The State Department issued at least four urgent security advisories and public worldwide cautions on terrorist threats, enhanced security measures at certain embassies, and warned the Taliban that they would be held responsible for any al Qaeda attack on U.S. interests.
The FBI issued at least three nationwide warnings to Federal, State, and local law enforcement agencies, and specifically stated that, although the vast majority of the information indicated overseas targets, attacks against the homeland could not be ruled out.
The FBI also tasked all 56 of its U.S. field offices to increase surveillance of known or suspected terrorists and reach out to known informants who might have information on terrorist activities.
The FAA issued at least five Civil Aviation Security Information Circulars to all U.S. airlines and airport security personnel, including specific warnings about the possibility of hijackings.
The CIA worked round the clock to disrupt threats worldwide. Agency officials launched a wide-ranging disruption effort against al Qaeda in more than 20 countries.
However, in reality, as we later determined, Rice's testimony was at best misleading if not downright fallacious:
- Rice, testifying before the Sept. 11 commission Thursday, said that those 70 investigations were mentioned in a CIA briefing to the president and satisfied the White House that the FBI was doing its job in response to dire warnings that attacks were imminent and that the administration felt it had no need to act further.
But the FBI Friday said that those investigations were not limited to al-Qaida and did not focus on al-Qaida cells. FBI spokesman Ed Coggswell said the bureau was trying to determine how the number 70 got into the report.
... [Rice] said the briefing memo disclosed that the FBI had 70 "full-field investigations under way of cells" in the United States. And that, Rice said, explained why "there was no recommendation [coming from the White House] that we do something about" the flurry of threat warnings in the months preceding the attacks.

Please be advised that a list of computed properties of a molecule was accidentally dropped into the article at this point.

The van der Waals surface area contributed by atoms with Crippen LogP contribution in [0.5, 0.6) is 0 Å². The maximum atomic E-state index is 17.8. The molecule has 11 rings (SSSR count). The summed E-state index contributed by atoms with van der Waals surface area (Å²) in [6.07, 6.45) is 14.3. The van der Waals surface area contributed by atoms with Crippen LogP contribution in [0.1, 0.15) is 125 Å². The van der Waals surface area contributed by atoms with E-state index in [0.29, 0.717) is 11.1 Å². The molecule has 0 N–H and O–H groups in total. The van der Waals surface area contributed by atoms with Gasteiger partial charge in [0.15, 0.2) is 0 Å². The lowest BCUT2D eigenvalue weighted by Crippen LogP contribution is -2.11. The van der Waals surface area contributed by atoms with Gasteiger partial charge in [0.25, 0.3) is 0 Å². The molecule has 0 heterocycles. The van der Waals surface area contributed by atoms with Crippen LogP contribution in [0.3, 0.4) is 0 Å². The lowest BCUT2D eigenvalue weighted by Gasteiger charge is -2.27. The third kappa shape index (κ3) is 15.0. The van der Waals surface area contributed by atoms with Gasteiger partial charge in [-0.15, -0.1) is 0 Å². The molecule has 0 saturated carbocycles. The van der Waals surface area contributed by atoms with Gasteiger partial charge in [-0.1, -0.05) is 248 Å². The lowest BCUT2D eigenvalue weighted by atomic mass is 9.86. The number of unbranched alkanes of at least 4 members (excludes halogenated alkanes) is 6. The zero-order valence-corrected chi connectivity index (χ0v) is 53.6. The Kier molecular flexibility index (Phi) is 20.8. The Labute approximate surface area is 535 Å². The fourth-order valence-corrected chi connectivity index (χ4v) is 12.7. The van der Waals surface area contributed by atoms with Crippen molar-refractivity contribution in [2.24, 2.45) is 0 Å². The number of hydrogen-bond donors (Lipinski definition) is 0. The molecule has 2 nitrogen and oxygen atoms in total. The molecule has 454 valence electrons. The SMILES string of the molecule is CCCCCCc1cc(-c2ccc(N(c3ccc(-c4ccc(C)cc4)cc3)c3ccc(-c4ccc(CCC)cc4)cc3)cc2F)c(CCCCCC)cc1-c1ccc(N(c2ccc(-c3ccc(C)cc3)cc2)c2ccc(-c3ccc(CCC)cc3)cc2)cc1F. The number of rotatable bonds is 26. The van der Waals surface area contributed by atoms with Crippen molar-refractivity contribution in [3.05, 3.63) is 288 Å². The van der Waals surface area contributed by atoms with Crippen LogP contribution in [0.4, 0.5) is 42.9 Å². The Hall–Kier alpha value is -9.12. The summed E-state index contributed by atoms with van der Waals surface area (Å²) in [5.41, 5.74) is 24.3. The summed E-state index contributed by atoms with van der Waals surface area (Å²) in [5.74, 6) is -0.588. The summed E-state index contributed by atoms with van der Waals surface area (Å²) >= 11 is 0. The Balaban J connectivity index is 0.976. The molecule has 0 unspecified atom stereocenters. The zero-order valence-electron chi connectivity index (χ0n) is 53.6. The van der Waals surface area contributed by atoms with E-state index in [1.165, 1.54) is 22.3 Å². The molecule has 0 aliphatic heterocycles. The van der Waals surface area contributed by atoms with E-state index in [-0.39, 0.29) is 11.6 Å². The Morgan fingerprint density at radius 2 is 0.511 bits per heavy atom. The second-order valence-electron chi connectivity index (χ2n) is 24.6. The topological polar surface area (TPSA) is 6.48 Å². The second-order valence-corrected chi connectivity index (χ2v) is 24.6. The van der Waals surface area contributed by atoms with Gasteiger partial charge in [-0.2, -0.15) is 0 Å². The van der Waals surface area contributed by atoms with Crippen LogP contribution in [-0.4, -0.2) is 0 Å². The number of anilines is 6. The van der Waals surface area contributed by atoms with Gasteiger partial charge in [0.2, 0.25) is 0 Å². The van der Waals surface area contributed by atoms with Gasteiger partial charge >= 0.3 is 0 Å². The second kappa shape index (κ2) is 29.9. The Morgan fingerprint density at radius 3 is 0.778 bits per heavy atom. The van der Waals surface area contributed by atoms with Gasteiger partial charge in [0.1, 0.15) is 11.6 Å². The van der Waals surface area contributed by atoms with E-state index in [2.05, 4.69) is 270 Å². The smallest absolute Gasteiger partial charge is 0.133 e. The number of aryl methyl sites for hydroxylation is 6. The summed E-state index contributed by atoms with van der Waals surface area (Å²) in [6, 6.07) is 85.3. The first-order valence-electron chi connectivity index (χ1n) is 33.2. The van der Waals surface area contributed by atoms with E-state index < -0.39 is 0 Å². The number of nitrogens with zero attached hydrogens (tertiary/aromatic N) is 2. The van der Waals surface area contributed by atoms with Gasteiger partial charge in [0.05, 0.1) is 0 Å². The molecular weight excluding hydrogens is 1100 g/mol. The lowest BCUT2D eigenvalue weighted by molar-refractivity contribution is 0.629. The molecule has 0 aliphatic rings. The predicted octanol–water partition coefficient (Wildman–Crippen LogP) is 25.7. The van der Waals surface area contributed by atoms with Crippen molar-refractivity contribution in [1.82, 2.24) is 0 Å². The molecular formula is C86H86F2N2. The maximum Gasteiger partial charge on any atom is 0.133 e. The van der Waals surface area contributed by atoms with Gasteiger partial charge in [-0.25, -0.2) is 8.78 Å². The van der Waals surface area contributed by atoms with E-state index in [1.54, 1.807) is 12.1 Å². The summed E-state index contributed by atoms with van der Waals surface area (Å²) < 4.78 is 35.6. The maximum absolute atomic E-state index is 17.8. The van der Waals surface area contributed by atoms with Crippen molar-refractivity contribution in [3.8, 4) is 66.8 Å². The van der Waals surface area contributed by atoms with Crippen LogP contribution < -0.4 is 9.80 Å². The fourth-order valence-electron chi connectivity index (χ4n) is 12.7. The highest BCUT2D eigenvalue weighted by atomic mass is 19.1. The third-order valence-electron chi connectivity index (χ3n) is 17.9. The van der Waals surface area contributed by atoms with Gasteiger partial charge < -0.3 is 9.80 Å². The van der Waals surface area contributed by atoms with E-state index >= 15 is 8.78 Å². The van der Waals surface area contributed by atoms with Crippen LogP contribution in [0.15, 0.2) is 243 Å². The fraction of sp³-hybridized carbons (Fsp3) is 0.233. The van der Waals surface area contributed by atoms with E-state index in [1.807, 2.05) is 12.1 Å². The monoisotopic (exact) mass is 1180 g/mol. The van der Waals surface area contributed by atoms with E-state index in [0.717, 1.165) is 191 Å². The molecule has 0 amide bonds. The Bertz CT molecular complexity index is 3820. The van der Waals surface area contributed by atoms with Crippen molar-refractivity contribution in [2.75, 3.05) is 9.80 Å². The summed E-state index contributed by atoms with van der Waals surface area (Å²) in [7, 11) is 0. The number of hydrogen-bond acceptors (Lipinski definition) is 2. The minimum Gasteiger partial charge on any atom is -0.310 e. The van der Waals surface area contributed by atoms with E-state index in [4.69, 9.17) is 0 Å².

But Coggswell Friday said that those 70 investigations involved a number of international terrorist organizations, not just al-Qaida. He said that many were criminal investigations, which terrorism experts say are not likely to focus on preventing terrorist acts. And he said he would "not characterize" the targets of the investigations as cells, or groups acting in concert, as was the case with the Sept. 11 hijackers.
In addition to these investigations, Rice told the panel that FBI headquarters, reacting to alarming but vague intelligence in the spring and summer of 2001 that attacks were imminent, "tasked all 56 of its U.S. field offices to increase surveillance of known suspected terrorists" and to contact informants who might provide leads.
That, too, is news to the field offices. Commissioner Timothy J. Roemer told Rice that the commission had "to date ... found nobody, nobody at the FBI, who knows anything about a tasking of field offices." Even Thomas Pickard, at the time acting FBI director, told the panel that he "did not tell the field offices to do this," Roemer said.
So let's review the entirety of the Bush administration's real-life response to the memo:
-- The problem is handed off to Richard Clarke (if anyone in the White House could have been accurately described as warning everyone they knew of an imminent attack, it was Clarke).
-- The intelligence agencies involved send out a handful of warnings and the State Department beefs up security abroad.
-- The FAA sends out some warning fliers.
-- Rice prepares her missile-defense speech.
-- Bush takes nap, clears brush, remains resolutely on vacation. Finally ends vacation and returns to his leadership role by reading My Pet Goat to Florida schoolchildren.
Somehow, I don't think that's going to be depicted very accurately in Path to 9/11 either.